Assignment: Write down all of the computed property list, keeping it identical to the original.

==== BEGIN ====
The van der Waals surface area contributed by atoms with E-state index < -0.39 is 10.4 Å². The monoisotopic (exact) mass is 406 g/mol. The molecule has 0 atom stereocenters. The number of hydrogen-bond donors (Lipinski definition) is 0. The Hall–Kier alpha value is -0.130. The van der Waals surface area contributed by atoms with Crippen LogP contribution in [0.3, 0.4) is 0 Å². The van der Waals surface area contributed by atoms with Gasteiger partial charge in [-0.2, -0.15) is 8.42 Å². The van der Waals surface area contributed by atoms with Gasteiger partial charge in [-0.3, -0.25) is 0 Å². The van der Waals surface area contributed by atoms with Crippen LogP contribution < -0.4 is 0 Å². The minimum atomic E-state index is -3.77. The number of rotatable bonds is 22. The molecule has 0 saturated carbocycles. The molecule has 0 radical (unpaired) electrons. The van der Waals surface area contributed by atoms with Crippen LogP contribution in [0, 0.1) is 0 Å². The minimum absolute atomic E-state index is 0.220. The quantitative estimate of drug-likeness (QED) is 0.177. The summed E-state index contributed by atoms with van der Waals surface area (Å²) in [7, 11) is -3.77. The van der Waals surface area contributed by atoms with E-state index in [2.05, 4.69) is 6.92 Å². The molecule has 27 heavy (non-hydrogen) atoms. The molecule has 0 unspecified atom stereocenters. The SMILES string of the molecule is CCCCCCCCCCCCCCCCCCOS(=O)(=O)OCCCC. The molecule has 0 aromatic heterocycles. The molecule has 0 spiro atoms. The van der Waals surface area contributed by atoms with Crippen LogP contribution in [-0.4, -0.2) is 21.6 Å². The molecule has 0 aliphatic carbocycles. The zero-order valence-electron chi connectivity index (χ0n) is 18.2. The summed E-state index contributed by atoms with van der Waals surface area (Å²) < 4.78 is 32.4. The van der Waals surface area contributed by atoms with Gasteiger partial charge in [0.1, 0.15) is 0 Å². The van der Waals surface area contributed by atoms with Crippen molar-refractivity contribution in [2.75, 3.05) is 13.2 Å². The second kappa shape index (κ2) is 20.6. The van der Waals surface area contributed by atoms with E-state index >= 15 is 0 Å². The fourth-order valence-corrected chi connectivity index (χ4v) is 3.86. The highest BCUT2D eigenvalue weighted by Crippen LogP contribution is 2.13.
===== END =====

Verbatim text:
The van der Waals surface area contributed by atoms with E-state index < -0.39 is 10.4 Å². The monoisotopic (exact) mass is 406 g/mol. The molecule has 0 atom stereocenters. The number of hydrogen-bond donors (Lipinski definition) is 0. The Hall–Kier alpha value is -0.130. The van der Waals surface area contributed by atoms with Crippen LogP contribution in [0.3, 0.4) is 0 Å². The van der Waals surface area contributed by atoms with Gasteiger partial charge in [-0.2, -0.15) is 8.42 Å². The van der Waals surface area contributed by atoms with Gasteiger partial charge in [-0.3, -0.25) is 0 Å². The van der Waals surface area contributed by atoms with Crippen LogP contribution < -0.4 is 0 Å². The minimum atomic E-state index is -3.77. The number of rotatable bonds is 22. The molecule has 0 saturated carbocycles. The molecule has 0 radical (unpaired) electrons. The van der Waals surface area contributed by atoms with Crippen LogP contribution in [0, 0.1) is 0 Å². The minimum absolute atomic E-state index is 0.220. The quantitative estimate of drug-likeness (QED) is 0.177. The summed E-state index contributed by atoms with van der Waals surface area (Å²) in [7, 11) is -3.77. The van der Waals surface area contributed by atoms with E-state index in [2.05, 4.69) is 6.92 Å². The molecule has 27 heavy (non-hydrogen) atoms. The molecule has 0 unspecified atom stereocenters. The SMILES string of the molecule is CCCCCCCCCCCCCCCCCCOS(=O)(=O)OCCCC. The molecule has 0 aromatic heterocycles. The molecule has 0 spiro atoms. The van der Waals surface area contributed by atoms with Crippen LogP contribution in [-0.4, -0.2) is 21.6 Å². The molecule has 0 aliphatic carbocycles. The zero-order valence-electron chi connectivity index (χ0n) is 18.2. The summed E-state index contributed by atoms with van der Waals surface area (Å²) < 4.78 is 32.4. The van der Waals surface area contributed by atoms with Gasteiger partial charge in [0.1, 0.15) is 0 Å². The van der Waals surface area contributed by atoms with Crippen molar-refractivity contribution in [2.75, 3.05) is 13.2 Å². The second kappa shape index (κ2) is 20.6. The van der Waals surface area contributed by atoms with E-state index >= 15 is 0 Å². The fourth-order valence-corrected chi connectivity index (χ4v) is 3.86. The highest BCUT2D eigenvalue weighted by Crippen LogP contribution is 2.13.